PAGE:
Working our way through Series 2 of Bordertown on Netflix. We’re fairly certain we watched Series 1 ages ago and weren’t enthralled by it but Series 2 is absolutely absorbing television. A million miles different from Deadwind I complained about last time, Bordertown is well crafted, well-scripted and directed. Excellent stuff.

 Stay safe.

July 17, 2020

Year of the Plague 2020: a far from average year. Self-isolation diary week 17

The door has been wedged open for lockdowners in week 17. Some of us have peered out and aren’t sure we like what we see and have shut that door again. Some of us have raced out over the doorstep and were last seen driving to a campsite, our cars packed with trashy camping gear designed to be left behind as litter in some of Scotland’s most beautiful settings thereby destroying the beauty of those settings that attracted us in the first place. Some of us have hot-footed it down to our local bar or non-food shops to purchase stuff because we can’t ever get enough of stuff. Some of us are off to see our mates – although some of us have never stopped seeing our mates, if we’re being honest – certainly not the two driving very noisy motorbikes with lawn mower engines around these parts.

week 17 collage 2

Our granddaughter who lost her job recently received a not unexpected double blow when her partner heard he is also likely to lose his job. Working for oil and gas related companies is proving hazardous for many folk in the northeast nowadays with petroleum production seen as yesterday’s technology. Things are already tough but surely they are about to get far tougher.

When granddaughter and partner visited us this week it was intended to be a garden call but the afternoon was overcast and not too warm so we had a socially-distanced catch-up indoors instead with a thorough clean once they left. Good to see them but there’s an edge to visits in these Covid 19 times.

Took ourselves up to the nearby recumbent stone circle at Old Keig. Doesn’t matter how many times we visit the partial remains of this stone circle – Aberdeenshire’s recumbents are unique – we are in awe of the sheer size of this slab of stone. How on earth did people move such immense rocks – uphill, as many are positioned? Several stones from the circle have been removed and scattered but the recumbent and its flankers remain. Hardly surprising.

week 17 collage 1

The emergency-grow-our-own salads have been proving their worth for ages now. All sorts of leafy things, some decidedly peppery, and in rainbow colours (kind of.) Gherkins coming thick and fast. Courgettes doing well and peas swelling up. I still have to do rigorous slug/snail searches of the sacks we are growing our runner beans in as they’ve reduced the bottom growth to lacy doilies. They get thrown to their new life across our burn, usually, but I have witnessed ancestors of these snails determinedly working their way back over the bridge to our garden before now.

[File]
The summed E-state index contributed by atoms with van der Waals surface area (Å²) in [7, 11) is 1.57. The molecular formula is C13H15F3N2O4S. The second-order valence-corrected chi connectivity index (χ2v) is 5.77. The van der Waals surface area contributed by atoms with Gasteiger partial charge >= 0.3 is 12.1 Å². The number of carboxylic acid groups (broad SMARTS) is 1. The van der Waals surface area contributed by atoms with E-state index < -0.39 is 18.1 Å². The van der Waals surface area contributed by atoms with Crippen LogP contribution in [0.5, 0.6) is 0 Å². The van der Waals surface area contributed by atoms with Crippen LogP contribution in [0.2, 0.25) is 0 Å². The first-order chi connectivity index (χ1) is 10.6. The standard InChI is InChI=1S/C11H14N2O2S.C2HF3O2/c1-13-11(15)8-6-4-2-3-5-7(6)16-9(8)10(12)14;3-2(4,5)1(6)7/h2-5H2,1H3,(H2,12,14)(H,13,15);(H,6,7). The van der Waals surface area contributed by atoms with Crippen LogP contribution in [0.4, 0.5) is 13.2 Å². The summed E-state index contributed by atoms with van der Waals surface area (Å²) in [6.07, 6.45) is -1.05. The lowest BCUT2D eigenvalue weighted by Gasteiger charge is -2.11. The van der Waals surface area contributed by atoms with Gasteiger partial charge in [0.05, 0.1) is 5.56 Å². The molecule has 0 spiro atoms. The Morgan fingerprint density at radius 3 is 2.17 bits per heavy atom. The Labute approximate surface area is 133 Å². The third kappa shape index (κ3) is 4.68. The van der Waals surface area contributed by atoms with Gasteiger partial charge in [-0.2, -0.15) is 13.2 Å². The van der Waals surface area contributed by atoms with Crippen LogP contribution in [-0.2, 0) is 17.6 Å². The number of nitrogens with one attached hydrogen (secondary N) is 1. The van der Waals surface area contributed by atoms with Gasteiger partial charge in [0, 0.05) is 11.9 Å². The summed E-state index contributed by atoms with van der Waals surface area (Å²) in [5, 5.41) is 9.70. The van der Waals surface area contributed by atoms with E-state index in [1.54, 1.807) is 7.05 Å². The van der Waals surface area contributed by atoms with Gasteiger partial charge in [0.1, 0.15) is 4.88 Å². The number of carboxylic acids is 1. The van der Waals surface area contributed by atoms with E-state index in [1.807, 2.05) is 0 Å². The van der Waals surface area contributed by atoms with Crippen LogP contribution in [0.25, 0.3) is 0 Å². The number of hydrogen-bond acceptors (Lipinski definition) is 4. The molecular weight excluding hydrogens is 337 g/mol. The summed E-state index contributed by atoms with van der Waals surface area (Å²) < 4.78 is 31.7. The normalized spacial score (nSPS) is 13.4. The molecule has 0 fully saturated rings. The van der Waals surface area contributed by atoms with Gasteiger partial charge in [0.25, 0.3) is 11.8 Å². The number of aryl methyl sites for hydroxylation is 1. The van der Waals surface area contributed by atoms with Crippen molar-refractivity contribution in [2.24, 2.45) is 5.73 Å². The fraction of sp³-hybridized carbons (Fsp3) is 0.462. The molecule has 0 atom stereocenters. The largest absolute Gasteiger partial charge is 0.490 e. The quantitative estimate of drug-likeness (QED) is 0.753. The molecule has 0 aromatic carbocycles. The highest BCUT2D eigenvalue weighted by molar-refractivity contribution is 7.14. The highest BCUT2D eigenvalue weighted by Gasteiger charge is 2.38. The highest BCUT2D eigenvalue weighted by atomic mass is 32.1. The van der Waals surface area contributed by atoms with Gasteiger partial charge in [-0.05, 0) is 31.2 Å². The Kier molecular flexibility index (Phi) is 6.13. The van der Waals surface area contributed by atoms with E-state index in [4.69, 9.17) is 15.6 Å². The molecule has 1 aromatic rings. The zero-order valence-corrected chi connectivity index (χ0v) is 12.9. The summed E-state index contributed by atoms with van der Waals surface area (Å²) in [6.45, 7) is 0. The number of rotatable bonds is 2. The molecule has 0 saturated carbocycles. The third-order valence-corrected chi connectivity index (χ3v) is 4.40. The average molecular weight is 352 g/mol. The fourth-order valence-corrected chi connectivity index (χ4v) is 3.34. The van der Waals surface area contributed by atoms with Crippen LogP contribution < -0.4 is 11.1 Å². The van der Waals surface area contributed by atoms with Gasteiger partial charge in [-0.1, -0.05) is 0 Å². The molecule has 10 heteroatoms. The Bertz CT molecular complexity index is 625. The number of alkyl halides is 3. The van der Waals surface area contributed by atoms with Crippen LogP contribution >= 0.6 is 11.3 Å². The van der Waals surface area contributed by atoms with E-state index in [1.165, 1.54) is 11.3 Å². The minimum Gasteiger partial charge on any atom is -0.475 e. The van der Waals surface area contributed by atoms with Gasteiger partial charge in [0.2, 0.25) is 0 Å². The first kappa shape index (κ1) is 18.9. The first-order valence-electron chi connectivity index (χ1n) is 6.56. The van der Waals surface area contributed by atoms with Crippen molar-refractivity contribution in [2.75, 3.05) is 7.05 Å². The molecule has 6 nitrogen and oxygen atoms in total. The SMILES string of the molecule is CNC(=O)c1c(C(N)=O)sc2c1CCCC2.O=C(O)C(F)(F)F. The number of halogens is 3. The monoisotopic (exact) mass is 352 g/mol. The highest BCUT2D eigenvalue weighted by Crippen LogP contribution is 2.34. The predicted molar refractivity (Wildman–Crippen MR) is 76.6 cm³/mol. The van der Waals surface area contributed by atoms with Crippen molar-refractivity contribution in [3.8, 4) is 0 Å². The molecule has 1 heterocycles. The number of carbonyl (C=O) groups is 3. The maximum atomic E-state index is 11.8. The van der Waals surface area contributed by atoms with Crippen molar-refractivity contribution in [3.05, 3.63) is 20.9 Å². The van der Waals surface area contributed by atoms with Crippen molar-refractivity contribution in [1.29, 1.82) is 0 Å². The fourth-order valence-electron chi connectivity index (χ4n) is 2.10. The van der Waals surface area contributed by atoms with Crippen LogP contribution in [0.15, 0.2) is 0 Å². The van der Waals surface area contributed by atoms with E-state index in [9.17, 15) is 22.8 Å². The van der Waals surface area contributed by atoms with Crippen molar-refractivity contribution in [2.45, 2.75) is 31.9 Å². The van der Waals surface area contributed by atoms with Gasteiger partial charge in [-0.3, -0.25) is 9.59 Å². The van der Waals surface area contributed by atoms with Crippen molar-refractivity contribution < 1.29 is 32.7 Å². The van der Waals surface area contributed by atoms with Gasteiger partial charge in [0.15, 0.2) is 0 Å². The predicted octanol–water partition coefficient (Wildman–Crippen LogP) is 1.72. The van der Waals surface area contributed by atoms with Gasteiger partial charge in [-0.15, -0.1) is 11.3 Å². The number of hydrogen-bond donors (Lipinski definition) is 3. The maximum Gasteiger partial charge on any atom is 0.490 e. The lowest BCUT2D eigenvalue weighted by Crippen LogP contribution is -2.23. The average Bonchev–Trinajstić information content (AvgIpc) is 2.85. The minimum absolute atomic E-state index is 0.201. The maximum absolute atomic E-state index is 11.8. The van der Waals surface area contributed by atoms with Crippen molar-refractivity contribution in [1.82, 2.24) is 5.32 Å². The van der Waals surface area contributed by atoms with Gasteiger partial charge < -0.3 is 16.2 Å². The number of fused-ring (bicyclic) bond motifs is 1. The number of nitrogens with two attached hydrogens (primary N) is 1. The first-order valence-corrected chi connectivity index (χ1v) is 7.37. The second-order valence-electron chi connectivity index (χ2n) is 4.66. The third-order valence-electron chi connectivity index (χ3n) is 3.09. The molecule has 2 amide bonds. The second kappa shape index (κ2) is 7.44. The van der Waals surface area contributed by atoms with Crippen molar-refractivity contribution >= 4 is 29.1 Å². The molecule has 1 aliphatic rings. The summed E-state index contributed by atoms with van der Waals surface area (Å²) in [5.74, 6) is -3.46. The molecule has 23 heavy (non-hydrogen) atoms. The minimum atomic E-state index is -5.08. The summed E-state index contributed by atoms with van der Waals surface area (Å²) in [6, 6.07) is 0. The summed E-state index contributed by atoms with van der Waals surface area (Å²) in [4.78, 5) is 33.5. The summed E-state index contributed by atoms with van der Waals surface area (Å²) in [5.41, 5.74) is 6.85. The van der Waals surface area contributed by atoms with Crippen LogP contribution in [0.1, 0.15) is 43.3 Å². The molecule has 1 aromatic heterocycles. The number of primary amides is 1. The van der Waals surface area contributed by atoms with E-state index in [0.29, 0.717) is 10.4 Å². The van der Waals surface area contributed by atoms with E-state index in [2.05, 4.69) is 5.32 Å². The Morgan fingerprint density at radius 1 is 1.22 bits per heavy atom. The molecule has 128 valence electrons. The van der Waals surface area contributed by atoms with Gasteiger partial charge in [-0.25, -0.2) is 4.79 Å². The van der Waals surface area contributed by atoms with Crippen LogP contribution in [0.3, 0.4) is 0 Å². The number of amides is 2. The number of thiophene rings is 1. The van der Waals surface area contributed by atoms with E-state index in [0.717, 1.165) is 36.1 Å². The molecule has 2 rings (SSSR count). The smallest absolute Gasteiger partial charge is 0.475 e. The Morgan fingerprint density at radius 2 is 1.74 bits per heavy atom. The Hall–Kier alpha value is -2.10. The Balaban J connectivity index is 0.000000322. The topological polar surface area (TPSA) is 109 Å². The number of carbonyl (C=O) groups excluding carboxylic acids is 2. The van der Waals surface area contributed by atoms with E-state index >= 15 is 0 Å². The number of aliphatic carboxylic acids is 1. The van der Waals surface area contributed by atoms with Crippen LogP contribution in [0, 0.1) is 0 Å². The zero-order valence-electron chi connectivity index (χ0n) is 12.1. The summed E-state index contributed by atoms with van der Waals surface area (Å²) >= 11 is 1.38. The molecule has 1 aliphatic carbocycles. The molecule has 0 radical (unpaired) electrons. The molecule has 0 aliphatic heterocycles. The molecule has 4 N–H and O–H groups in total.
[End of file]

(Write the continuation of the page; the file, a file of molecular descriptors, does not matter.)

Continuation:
It is also getting to that time we’ll have to pick the blackcurrants. And we’re only finishing last years such was the size of the crop then. Raspberries offer a change of flavour for grazing gardeners but the cherries are well out of reach in the wild French cherry tree my husband grew from seed a number of years ago. Every year we think it’s stopped growing. But it hasn’t. As it is disappearing into the vast blue yonder of sky we’re contemplating getting someone in to cut down to size.

 Dreams have become more memorable recently. Is this a pandemic thing? Usually my dreams evaporate into the morning light but one that has stuck with me involved a quiz, much like the family quizzes we’ve been doing except it was taking place in a bar/café/room. A large dark-haired woman who spoke a combination of English and Welsh was asking the questions in a language I couldn’t decipher. Despite not knowing what she was saying I attempted answering but couldn’t keep up – although there were only three questions by the time I woke. Apart from the language things I couldn’t get my pencil to write my answers on the inside of a chunky grey woolly man’s jumper – which I suspect was a reference to Nordic drama.